Understanding the roots of negative behavior, and the neurological changes that cause it, are crucial to putting together a collaborative plan to address said behavior. Young people demonstrating aggressive, defiant, or oppositional behavior have brains that are in a constant state of alarm. Any form of punishment will not register in this state. Rather, finding a way to calm the brain and self-regulate the brain is crucial before implementing any type of discipline. Together with the child, explain how their brain is working (PFC, amygdala, etc.) and together discuss their emotional triggers and possible coping strategies. This process is both calming and empowering for the child rather than punitive. The article "Aiming for Discipline Instead of Punishment" at Edutopia goes on to give several examples of different options for discipline rather than simple knee-jerk punishment.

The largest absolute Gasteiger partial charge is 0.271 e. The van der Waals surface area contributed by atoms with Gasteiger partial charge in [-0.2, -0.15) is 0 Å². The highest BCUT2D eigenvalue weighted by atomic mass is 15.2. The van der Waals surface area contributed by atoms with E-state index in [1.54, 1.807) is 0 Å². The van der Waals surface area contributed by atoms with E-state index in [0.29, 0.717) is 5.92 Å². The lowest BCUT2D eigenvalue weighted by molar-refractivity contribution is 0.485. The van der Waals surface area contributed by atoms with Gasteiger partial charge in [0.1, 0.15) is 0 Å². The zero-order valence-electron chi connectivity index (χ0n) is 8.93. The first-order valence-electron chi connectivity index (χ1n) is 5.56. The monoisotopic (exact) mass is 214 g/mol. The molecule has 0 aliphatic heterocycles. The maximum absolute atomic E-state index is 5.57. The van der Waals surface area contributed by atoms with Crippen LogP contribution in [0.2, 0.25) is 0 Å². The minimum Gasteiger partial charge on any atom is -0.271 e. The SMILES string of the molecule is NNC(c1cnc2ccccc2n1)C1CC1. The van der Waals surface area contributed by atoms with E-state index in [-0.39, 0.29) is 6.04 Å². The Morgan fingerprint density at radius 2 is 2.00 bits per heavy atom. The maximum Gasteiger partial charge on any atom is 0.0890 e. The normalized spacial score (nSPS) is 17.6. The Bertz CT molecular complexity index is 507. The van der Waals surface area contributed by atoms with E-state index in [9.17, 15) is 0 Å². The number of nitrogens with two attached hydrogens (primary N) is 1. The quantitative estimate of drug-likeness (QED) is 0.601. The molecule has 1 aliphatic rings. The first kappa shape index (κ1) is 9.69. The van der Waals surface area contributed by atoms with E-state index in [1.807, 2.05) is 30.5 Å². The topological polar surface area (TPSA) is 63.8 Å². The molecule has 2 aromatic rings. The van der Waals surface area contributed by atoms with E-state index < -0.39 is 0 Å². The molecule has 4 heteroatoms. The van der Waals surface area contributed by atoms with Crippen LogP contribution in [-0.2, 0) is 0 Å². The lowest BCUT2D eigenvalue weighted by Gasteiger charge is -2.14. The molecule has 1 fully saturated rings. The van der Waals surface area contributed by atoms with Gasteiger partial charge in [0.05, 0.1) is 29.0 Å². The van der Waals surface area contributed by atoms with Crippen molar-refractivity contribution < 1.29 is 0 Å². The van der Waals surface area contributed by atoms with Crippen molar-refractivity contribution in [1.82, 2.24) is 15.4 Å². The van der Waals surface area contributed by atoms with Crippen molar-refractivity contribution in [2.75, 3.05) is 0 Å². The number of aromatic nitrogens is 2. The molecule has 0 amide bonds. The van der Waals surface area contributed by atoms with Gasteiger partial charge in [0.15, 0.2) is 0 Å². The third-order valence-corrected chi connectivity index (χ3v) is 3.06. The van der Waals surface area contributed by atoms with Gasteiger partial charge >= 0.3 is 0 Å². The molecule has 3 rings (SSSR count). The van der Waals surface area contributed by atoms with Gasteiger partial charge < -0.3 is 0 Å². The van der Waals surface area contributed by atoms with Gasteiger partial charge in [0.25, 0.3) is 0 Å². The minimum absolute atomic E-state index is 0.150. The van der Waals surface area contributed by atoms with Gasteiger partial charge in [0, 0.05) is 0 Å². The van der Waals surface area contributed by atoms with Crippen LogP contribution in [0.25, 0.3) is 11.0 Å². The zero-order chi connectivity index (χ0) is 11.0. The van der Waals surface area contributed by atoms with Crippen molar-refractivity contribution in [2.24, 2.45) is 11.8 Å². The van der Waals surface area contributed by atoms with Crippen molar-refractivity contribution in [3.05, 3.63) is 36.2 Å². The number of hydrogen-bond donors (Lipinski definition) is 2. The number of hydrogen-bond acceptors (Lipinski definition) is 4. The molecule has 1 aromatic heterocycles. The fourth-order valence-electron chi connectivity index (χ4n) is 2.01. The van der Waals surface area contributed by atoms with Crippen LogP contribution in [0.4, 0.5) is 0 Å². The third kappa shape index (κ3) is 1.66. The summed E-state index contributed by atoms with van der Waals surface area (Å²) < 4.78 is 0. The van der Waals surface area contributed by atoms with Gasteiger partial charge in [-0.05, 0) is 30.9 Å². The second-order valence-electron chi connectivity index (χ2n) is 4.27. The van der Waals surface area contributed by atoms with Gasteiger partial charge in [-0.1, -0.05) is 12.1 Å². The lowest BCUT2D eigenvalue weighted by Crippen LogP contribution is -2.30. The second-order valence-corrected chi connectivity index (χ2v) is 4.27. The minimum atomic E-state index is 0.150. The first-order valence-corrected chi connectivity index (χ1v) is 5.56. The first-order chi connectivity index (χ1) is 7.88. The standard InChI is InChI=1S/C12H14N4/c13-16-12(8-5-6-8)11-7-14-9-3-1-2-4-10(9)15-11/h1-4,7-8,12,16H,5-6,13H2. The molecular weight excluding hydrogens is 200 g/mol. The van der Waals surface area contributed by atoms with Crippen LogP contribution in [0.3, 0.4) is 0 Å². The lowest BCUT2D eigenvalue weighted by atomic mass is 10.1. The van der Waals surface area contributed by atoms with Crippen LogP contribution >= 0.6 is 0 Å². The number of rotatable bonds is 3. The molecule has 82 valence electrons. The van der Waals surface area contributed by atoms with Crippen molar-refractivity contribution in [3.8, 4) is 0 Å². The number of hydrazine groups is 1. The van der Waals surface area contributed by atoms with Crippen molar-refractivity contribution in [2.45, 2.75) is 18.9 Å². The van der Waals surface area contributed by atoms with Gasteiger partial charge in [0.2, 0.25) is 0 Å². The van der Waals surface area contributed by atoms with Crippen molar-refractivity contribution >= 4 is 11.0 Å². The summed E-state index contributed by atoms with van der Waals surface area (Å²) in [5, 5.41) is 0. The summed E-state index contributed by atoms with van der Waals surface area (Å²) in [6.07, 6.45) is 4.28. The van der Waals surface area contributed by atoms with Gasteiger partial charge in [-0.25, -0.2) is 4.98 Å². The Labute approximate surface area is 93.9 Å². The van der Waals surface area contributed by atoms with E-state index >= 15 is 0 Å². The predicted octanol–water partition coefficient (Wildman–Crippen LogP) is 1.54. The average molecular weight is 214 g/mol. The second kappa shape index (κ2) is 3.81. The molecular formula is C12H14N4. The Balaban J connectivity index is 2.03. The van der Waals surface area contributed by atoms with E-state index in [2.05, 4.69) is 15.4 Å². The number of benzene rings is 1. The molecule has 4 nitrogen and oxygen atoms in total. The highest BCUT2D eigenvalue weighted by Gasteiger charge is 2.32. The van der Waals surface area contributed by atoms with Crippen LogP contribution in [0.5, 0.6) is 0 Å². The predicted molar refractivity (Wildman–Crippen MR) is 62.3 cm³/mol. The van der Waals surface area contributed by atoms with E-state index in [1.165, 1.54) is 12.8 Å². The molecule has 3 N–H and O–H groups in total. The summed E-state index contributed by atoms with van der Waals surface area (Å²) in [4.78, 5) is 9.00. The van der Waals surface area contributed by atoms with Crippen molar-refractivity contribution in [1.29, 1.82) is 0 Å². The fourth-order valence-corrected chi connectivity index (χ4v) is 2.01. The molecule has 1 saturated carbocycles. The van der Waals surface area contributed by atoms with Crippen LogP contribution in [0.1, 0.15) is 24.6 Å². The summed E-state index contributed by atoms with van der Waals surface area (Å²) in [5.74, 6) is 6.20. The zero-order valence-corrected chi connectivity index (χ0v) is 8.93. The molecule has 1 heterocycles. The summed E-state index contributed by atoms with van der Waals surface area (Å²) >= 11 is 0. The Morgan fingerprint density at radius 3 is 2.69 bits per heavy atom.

Discipline, unlike punishment, is proactive and begins before there are problems. It means seeing conflict as an opportunity to problem solve. Discipline provides guidance, focuses on prevention, enhances communication, models respect, and embraces natural consequences. It teaches fairness, responsibility, life skills, and problem solving.